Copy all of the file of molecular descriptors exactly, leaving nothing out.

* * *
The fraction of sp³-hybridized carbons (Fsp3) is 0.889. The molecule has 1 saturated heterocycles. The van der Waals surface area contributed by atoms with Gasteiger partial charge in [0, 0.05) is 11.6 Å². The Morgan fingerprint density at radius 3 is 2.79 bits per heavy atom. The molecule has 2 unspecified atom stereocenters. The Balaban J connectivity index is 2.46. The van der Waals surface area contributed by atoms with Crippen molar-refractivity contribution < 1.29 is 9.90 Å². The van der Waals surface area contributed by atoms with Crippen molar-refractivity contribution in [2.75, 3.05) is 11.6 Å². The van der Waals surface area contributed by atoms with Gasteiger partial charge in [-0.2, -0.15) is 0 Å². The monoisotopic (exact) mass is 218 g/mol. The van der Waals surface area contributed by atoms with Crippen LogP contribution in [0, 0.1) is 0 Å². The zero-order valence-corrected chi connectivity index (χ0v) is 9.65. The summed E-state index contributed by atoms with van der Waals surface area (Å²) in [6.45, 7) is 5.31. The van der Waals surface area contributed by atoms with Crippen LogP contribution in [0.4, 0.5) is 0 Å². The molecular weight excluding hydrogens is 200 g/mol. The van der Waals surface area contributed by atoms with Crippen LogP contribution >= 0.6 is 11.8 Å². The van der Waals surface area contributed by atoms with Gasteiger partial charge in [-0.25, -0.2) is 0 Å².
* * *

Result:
The fraction of sp³-hybridized carbons (Fsp3) is 0.889. The molecule has 1 saturated heterocycles. The van der Waals surface area contributed by atoms with Gasteiger partial charge in [0, 0.05) is 11.6 Å². The Morgan fingerprint density at radius 3 is 2.79 bits per heavy atom. The molecule has 2 unspecified atom stereocenters. The Balaban J connectivity index is 2.46. The van der Waals surface area contributed by atoms with Crippen molar-refractivity contribution < 1.29 is 9.90 Å². The van der Waals surface area contributed by atoms with Crippen molar-refractivity contribution in [2.75, 3.05) is 11.6 Å². The van der Waals surface area contributed by atoms with Gasteiger partial charge in [-0.2, -0.15) is 0 Å². The monoisotopic (exact) mass is 218 g/mol. The van der Waals surface area contributed by atoms with Crippen LogP contribution in [0, 0.1) is 0 Å². The zero-order valence-corrected chi connectivity index (χ0v) is 9.65. The summed E-state index contributed by atoms with van der Waals surface area (Å²) in [6.45, 7) is 5.31. The van der Waals surface area contributed by atoms with Crippen LogP contribution in [0.4, 0.5) is 0 Å². The molecular weight excluding hydrogens is 200 g/mol. The van der Waals surface area contributed by atoms with Crippen LogP contribution >= 0.6 is 11.8 Å². The van der Waals surface area contributed by atoms with Gasteiger partial charge in [-0.25, -0.2) is 0 Å².